The lobby had changed little since their last visit; the portraits on the white walls were still the same, as was the granite floor to ceiling water feature, and the same strawberry blonde mare was standing behind the counter, though she was wringing her hooves and staring around as though searching for her absent patrons, clearly having no idea what to do. She started as Daring and Phillip entered.

“Oh! Uh...welcome to the Ponyville Gallery of Art!” she chirped, putting on a false smile. She blinked. “Hey...didn’t you come in a few moons ago?”

“Maybe,” Daring shrugged, giving the receptionist a smirk. “Depends on whether or not there was something involving a stink bomb that day.”

The mare’s brow furrowed in confusion for a bit, then comprehension dawned on her face. “Oh! In that case, I’ve never seen you before.”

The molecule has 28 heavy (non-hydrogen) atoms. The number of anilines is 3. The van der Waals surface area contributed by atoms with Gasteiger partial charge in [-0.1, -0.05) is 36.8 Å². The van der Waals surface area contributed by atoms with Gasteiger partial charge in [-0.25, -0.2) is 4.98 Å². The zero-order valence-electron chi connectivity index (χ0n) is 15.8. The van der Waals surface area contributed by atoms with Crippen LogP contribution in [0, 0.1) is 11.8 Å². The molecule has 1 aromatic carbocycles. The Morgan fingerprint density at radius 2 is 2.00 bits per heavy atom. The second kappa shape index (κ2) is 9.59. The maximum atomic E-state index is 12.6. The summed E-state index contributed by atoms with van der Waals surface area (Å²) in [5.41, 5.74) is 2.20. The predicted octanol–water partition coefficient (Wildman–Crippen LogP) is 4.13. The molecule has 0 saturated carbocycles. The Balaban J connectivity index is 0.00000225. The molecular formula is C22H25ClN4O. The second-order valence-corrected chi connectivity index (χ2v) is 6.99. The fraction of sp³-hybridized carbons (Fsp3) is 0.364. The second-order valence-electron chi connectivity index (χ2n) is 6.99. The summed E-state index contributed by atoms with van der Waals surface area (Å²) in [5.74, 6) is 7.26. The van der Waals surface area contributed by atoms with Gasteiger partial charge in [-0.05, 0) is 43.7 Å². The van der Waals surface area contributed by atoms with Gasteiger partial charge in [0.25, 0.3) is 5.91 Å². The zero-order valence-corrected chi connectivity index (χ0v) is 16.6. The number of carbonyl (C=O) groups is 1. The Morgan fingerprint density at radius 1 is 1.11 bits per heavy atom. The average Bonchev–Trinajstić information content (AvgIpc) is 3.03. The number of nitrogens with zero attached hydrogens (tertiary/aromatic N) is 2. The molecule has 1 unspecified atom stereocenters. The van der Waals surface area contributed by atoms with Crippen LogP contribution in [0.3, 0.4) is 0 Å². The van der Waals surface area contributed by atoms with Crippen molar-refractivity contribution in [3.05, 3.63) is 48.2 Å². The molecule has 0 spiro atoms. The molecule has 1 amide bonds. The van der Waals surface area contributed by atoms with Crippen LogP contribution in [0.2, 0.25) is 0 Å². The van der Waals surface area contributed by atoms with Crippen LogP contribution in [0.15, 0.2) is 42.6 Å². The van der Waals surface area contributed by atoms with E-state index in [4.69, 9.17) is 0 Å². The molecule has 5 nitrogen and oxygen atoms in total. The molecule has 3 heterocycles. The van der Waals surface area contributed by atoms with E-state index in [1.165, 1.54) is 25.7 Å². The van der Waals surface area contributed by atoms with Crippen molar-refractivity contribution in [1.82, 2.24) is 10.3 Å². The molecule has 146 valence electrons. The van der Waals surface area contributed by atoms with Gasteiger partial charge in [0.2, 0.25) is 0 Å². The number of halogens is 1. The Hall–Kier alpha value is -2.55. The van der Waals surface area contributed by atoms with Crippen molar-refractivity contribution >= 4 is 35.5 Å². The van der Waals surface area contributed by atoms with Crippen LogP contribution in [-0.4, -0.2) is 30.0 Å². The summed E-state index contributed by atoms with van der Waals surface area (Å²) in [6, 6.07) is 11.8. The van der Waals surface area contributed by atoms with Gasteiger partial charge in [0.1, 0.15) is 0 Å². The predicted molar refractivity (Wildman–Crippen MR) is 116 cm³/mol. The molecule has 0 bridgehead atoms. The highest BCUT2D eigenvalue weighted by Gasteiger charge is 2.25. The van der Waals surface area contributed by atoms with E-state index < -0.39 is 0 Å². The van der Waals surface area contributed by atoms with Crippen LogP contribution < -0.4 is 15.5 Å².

“Exactly,” Daring winked.

“Where’s the scene?” Phillip asked.

“They’re in the first-floor office,” the receptionist said, pointing down the hallway.

“Thanks,” Phillip nodded and led the way down the hallway.

Phillip and Daring entered the main lobby of the museum, a grand round room with a vaulted ceiling that their hoofsteps echoed off of, the only sound in the room. Sunlight streamed down through the skylight over their heads to illuminate the centerpiece of the Gallery: the Three Princesses, seven-foot marble statues of Faust, Celestia, and Luna, smiling down upon them as they walked past.

“Think that food court still has that onion burger?” Daring asked as they circled around the statue.

“I hope not,” Phillip muttered. “I could smell it on your breath for three days afterward.”

They walked down a hallway with prehistoric artwork of berry dyes on papyrus decorating the walls and approached a doorway with a tall brown griffon officer standing guard in front of it. Sergeant MacWillard looked up at their approach.

“Good morning,” he greeted them politely, nodding as he opened the door for them. “Detectives Evidence and Herring are waiting for you inside.”